Contrary to popular belief, not all sugar is bad for you. While some food products like cereals and fruit juice may be loaded with artificial sugar, there are naturally-occurring or added sugar options that you shouldn't necessarily shy away from. But before we go into some of these tasty options, you should gain a better understanding of what type of sugar you may be consuming.
A Quick Primer on Added, Naturally-Occurring, and Artificial Sugars
Naturally occurring sugars are inherently found in fresh, dried, frozen, or canned fruits and in dairy products like milk and yogurt.
Added sugars, on the other hand, are added to foods either during processing or preparation. These sugars can be found in ice cream, candy, and soft drinks more—foods you’d generally assume contained them. But they’re also in less obvious foods like bread, bbq sauces, and ketchup, albeit in typically smaller quantities. You may also add sugars to your foods yourself, when you cook or as you eat.
There’s also a third category known as artificial sweeteners. They are sugar-free chemical substitutes that add sweetness to foods. Artificial sweeteners don’t affect your blood sugar levels and typically have no nutritional value.
Your Go-To's for Your Added-Sugar Fix
Craving some extra sweetness in your meal? As you reach for some added sugar, keep in mind that they aren’t all the same. Some types have more nutrients and antioxidants than others, so you may want to opt for them where possible. Here are the healthier types of added sugars and some of the benefits they offer:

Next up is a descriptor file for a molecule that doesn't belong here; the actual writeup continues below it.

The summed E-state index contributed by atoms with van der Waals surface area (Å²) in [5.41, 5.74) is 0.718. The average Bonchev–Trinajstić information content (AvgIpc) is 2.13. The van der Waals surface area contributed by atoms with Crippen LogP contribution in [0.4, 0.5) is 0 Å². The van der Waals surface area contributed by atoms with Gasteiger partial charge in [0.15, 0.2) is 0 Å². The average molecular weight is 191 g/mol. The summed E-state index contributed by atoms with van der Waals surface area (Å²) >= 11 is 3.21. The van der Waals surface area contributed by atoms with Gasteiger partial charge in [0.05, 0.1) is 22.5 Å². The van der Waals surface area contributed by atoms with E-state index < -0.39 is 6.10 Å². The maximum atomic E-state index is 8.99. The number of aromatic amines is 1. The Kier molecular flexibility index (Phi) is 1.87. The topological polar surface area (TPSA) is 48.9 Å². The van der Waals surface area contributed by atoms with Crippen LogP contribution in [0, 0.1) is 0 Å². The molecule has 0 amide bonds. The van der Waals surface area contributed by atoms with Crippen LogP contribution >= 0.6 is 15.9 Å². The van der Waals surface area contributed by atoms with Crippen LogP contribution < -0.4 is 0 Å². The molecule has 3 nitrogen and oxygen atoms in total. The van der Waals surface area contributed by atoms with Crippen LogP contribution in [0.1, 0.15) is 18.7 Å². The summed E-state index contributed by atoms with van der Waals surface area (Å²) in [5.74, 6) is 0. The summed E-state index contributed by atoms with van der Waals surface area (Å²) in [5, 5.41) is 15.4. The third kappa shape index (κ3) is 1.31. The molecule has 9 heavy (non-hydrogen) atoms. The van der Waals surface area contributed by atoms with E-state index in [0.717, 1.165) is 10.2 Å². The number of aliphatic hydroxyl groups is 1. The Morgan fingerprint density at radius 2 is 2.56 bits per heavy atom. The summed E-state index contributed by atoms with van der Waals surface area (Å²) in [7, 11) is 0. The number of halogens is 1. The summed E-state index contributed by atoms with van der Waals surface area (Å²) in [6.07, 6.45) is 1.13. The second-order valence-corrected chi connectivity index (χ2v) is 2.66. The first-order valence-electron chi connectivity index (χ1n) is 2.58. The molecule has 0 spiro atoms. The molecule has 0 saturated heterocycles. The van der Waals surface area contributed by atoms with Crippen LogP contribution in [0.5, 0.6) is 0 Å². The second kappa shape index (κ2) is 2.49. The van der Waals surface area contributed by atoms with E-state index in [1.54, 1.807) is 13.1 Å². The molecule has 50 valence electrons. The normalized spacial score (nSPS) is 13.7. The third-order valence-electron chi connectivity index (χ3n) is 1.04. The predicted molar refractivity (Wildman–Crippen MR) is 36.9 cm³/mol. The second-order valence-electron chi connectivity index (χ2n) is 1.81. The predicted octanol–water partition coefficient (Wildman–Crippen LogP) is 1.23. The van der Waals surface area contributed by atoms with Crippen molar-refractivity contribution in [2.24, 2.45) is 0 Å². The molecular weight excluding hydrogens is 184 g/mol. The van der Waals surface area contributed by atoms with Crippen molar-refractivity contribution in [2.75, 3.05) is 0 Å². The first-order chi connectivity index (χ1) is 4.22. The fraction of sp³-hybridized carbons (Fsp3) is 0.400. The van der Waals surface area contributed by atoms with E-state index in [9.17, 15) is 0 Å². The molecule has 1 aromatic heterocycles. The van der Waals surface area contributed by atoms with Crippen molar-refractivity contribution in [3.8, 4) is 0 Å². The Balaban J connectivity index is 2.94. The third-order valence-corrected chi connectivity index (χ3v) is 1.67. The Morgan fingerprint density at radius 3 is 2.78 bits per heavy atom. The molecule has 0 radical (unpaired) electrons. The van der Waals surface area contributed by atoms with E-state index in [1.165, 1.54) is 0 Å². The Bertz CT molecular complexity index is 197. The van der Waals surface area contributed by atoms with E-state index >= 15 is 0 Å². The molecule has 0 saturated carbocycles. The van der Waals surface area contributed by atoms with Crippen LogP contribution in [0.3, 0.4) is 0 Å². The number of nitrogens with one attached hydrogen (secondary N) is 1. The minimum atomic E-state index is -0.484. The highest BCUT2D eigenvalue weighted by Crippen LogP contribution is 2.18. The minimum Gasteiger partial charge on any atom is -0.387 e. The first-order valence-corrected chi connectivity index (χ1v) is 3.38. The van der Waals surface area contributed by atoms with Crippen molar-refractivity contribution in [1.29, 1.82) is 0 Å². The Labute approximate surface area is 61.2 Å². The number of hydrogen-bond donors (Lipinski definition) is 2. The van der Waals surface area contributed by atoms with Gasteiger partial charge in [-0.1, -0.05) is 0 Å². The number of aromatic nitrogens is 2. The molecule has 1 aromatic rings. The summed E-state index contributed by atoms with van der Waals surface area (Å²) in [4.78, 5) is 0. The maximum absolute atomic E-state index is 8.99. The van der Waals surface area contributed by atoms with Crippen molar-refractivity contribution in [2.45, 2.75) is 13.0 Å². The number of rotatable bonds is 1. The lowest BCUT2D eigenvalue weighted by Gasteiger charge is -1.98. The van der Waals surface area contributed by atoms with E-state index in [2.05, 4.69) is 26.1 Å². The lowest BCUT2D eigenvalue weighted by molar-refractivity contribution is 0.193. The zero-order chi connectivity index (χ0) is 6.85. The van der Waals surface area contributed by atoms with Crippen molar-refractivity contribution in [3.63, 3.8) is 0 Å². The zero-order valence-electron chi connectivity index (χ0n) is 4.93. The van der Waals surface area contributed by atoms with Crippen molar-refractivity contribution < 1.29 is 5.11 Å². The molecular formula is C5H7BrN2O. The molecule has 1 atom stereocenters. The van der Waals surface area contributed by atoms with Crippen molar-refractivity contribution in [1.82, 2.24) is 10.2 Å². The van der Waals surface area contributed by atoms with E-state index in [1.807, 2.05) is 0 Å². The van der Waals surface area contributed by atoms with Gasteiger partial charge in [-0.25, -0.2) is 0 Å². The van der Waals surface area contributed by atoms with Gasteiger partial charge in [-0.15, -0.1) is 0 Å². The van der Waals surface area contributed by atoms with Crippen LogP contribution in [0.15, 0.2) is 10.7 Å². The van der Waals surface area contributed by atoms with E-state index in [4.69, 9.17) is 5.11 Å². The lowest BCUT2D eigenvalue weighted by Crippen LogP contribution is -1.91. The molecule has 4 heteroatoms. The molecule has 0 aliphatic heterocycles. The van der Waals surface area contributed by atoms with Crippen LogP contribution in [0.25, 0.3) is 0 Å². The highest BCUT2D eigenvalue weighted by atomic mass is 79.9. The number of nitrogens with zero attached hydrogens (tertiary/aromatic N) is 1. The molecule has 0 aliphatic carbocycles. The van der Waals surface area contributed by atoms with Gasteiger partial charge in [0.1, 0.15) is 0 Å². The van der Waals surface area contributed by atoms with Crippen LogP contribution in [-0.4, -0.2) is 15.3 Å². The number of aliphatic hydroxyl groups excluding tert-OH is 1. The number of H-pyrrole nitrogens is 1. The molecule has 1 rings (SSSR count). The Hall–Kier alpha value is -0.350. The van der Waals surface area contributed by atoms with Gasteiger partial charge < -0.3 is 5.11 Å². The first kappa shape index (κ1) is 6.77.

Raw Honey is primarily made of sugar, but it also contains vitamins, minerals, and other beneficial compounds. Ascorbic acid, pantothenic acid, riboflavin, niacin, calcium, copper, iron, potassium, magnesium, zinc, manganese, and phosphorus are just some of them. For people with peptic ulcers and gastritis, research shows that honey may help promote the repair of damaged intestinal inner lining, as well as stimulate the growth of new tissue. Honey provides relief for coughs and may also help alleviate risk factors for cardiovascular conditions.
Maple syrup is made from the sap of sugar maple trees. This added sugar contains significant quantities of essential minerals like manganese, zinc, calcium, iron, magnesium, and potassium. Maple syrup is also rich in antioxidants, which prevent or slow down damage to cells.
Blackstrap molasses is a thick, sticky syrup produced when sugarcane or sugar beets are refined into sugar. This added sugar is a good source of nutrients like vitamin B6, calcium, magnesium, iron, potassium, and manganese.
Blackstrap molasses may help relieve menstrual cramps caused by an iron-deficiency. Finally, of all added sugars, (including honey and maple syrup), blackstrap molasses has the most antioxidants. Antioxidant-rich foods may help reduce the risk of developing conditions like heart disease and cancers.
Managing Your Added Sugar Intake
Although these added sugars are the healthiest options, you should still restrict your intake to the recommended limits. The American Heart Association recommends that women take no more than six teaspoons of added sugar daily. This is the equivalent of 25 grams or 100 calories. For men, the limit is nine teaspoons— the equivalent of 36 grams or 150 calories.
So the next time you're craving a sweet addition to an otherwise plain meal, remember these natural options before you opt for the artificial kind. Your body will thank you.